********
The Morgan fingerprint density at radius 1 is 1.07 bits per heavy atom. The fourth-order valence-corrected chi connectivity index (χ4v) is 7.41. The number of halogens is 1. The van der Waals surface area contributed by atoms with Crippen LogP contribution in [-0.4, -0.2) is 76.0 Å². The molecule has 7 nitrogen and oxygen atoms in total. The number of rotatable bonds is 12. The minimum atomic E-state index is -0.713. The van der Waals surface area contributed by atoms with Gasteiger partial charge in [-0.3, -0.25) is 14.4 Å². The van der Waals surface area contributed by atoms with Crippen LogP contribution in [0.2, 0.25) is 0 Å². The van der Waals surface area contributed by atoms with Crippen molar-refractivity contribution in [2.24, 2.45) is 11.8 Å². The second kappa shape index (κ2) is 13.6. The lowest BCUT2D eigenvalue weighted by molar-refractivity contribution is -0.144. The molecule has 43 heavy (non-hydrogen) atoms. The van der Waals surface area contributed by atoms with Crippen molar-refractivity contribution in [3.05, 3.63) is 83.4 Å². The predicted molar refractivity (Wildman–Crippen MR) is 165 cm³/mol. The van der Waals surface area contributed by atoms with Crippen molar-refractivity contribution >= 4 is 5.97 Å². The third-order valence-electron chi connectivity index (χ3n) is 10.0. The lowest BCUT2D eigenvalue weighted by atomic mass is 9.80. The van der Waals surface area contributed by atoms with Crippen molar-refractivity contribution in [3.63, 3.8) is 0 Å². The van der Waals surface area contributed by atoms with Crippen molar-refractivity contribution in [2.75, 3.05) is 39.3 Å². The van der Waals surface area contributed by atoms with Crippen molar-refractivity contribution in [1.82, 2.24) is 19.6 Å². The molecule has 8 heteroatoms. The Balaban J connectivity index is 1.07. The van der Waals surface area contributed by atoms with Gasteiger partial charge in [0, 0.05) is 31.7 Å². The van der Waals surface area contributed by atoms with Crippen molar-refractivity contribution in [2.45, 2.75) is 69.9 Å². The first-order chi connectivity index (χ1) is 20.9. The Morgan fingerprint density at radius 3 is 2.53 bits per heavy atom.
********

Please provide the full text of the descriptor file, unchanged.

The Morgan fingerprint density at radius 1 is 1.07 bits per heavy atom. The fourth-order valence-corrected chi connectivity index (χ4v) is 7.41. The number of halogens is 1. The van der Waals surface area contributed by atoms with Crippen LogP contribution in [-0.4, -0.2) is 76.0 Å². The molecule has 7 nitrogen and oxygen atoms in total. The number of rotatable bonds is 12. The minimum atomic E-state index is -0.713. The van der Waals surface area contributed by atoms with Gasteiger partial charge in [-0.3, -0.25) is 14.4 Å². The van der Waals surface area contributed by atoms with Crippen LogP contribution in [0.2, 0.25) is 0 Å². The van der Waals surface area contributed by atoms with Crippen molar-refractivity contribution in [2.24, 2.45) is 11.8 Å². The second kappa shape index (κ2) is 13.6. The lowest BCUT2D eigenvalue weighted by molar-refractivity contribution is -0.144. The molecule has 43 heavy (non-hydrogen) atoms. The van der Waals surface area contributed by atoms with Crippen molar-refractivity contribution in [3.05, 3.63) is 83.4 Å². The predicted molar refractivity (Wildman–Crippen MR) is 165 cm³/mol. The van der Waals surface area contributed by atoms with Crippen molar-refractivity contribution >= 4 is 5.97 Å². The third-order valence-electron chi connectivity index (χ3n) is 10.0. The lowest BCUT2D eigenvalue weighted by atomic mass is 9.80. The van der Waals surface area contributed by atoms with Crippen molar-refractivity contribution in [3.63, 3.8) is 0 Å². The van der Waals surface area contributed by atoms with Crippen molar-refractivity contribution in [2.75, 3.05) is 39.3 Å². The van der Waals surface area contributed by atoms with Crippen molar-refractivity contribution in [1.82, 2.24) is 19.6 Å². The molecule has 8 heteroatoms. The Balaban J connectivity index is 1.07. The van der Waals surface area contributed by atoms with Gasteiger partial charge in [0, 0.05) is 31.7 Å². The van der Waals surface area contributed by atoms with Crippen molar-refractivity contribution in [2.45, 2.75) is 69.9 Å². The first-order chi connectivity index (χ1) is 20.9. The Morgan fingerprint density at radius 3 is 2.53 bits per heavy atom.